Wednesday, May 28, 2014

Essay-marking software gives high marks for gibberish, U.S. expert warns Alberta

This was written by Andrea Sands who is a journalist with the Edmonton Journal. Sands tweets here. This post was originally found here.

by Andrea Sands

Alberta Education should not allow high-stakes Grade 12 diploma exams to be marked by computer because today’s essay-marking software is terribly flawed, says a retired Massachusetts Institute of Technology (MIT) professor and writing-assessment expert.

Les Perelman has been an outspoken critic of automated essay marking and worked with MIT students to invent computer software called BABEL (Basic Automatic B.S. Essay Language Generator), designed to trick today’s essay-scoring programs. BABEL generates gibberish essays which, nonetheless, get high marks from so-called “robo graders.”

“I realized very early on that machine grading of writing really is, essentially, impossible,” Perelman said from Massachusetts.

“I can guarantee you, smart 18-year-olds will try to trick it. If they find out it favours certain things like word length, obscure words and pretentious language, then that is exactly what is going to be probably taught in schools.”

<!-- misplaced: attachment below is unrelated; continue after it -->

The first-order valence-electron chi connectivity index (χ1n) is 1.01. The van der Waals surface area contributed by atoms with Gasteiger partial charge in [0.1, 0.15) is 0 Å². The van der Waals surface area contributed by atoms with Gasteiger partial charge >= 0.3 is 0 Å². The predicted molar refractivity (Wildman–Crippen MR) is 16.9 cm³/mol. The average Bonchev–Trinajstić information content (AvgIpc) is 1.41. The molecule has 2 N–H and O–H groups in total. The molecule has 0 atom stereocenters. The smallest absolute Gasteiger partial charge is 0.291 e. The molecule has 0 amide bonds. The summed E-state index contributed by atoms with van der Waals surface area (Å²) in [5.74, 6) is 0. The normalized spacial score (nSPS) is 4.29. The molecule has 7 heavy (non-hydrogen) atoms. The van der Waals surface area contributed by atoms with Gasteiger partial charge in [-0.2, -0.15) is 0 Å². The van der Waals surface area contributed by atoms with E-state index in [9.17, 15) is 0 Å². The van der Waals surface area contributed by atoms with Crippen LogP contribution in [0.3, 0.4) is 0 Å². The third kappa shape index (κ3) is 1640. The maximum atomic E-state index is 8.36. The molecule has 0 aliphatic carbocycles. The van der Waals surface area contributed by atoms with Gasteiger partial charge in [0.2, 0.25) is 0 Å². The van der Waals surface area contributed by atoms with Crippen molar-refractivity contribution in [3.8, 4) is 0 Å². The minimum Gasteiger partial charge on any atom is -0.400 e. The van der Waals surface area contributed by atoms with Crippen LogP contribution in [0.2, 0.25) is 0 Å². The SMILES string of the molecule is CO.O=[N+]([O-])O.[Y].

Last fall, Alberta Education paid U.S. company LightSide $5,000 to do a feasibility assessment on whether computers could accurately mark Grade 12 diploma-exam essay questions. Every year, about 190,000 Alberta students write the exams, worth 50 per cent of a student’s final mark.

The LightSide report concluded its software could reliably grade student essays and, in the test analysis, did so more accurately than teachers.

Perelman said the report is “fudging” because of the way data was analyzed and because there’s not enough information and explanation in the report. “I’m a pro at this and there were tables I could not understand.”

Computers can’t analyze meaning and essay-grading software usually inflates grades for essays that are longer and use uncommon words — “egregious” instead of “bad,” or “plethora” instead of many, Perelman said.

“They’re counting word length, or they’re counting types of words, or they’re counting sentence length, or they’re counting connective words like ‘consequently,’ ‘moreover,’ things like that, that show cohesion. But all those things are very mechanical.”

About nine big companies sell essay-marking programs, including Pearson, ETS, CTB/McGraw-Hill, Measurement Inc. and LightSide, which is a fairly new company.

They are lining up to win “the big prize,” said Perelman — contracts to machine-score the increasing number of tests that will result from the new Common Core State Standards Initiative. Almost all U.S. states are now implementing new standards for kindergarten through Grade 12 in English language arts/literacy and mathematics that will require annual testing.

According to LightSide’s website, the Common Core “will require more writing in every classroom, meaning more time grading and even less time for teachers to work directly with students.”

Perelman does, however, credit LightSide as being one of the more reputable companies. Company founder Elijah Mayfield, who led the Alberta study, has responded to Perelman’s criticisms by trying to improve LightSide’s products and acknowledges the limitations of computerized grading, Perelman said.